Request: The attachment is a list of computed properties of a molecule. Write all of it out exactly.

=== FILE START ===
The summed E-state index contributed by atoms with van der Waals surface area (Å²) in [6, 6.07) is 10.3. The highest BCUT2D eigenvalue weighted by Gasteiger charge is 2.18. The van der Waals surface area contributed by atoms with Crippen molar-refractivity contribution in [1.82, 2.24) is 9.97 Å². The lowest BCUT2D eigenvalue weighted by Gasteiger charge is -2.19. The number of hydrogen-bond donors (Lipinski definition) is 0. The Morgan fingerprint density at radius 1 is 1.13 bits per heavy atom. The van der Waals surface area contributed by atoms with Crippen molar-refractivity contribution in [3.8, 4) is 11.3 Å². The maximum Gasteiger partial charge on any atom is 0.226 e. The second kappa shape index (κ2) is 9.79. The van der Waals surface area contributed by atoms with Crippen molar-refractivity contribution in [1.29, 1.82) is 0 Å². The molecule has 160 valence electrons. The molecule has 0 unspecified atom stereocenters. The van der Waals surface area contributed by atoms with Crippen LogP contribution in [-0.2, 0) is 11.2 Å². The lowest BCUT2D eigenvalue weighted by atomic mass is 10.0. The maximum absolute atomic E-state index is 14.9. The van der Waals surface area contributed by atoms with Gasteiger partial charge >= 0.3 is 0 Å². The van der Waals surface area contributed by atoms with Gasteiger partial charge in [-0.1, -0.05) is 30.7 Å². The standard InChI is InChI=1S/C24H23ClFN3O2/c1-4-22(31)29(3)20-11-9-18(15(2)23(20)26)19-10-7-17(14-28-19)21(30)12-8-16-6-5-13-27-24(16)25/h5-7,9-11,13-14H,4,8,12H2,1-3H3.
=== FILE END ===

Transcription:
The summed E-state index contributed by atoms with van der Waals surface area (Å²) in [6, 6.07) is 10.3. The highest BCUT2D eigenvalue weighted by Gasteiger charge is 2.18. The van der Waals surface area contributed by atoms with Crippen molar-refractivity contribution in [1.82, 2.24) is 9.97 Å². The lowest BCUT2D eigenvalue weighted by Gasteiger charge is -2.19. The number of hydrogen-bond donors (Lipinski definition) is 0. The Morgan fingerprint density at radius 1 is 1.13 bits per heavy atom. The van der Waals surface area contributed by atoms with Crippen molar-refractivity contribution in [3.8, 4) is 11.3 Å². The maximum Gasteiger partial charge on any atom is 0.226 e. The second kappa shape index (κ2) is 9.79. The van der Waals surface area contributed by atoms with Crippen molar-refractivity contribution in [1.29, 1.82) is 0 Å². The molecule has 160 valence electrons. The molecule has 0 unspecified atom stereocenters. The van der Waals surface area contributed by atoms with Crippen LogP contribution in [-0.2, 0) is 11.2 Å². The lowest BCUT2D eigenvalue weighted by atomic mass is 10.0. The maximum absolute atomic E-state index is 14.9. The van der Waals surface area contributed by atoms with Gasteiger partial charge >= 0.3 is 0 Å². The van der Waals surface area contributed by atoms with Gasteiger partial charge in [-0.1, -0.05) is 30.7 Å². The standard InChI is InChI=1S/C24H23ClFN3O2/c1-4-22(31)29(3)20-11-9-18(15(2)23(20)26)19-10-7-17(14-28-19)21(30)12-8-16-6-5-13-27-24(16)25/h5-7,9-11,13-14H,4,8,12H2,1-3H3.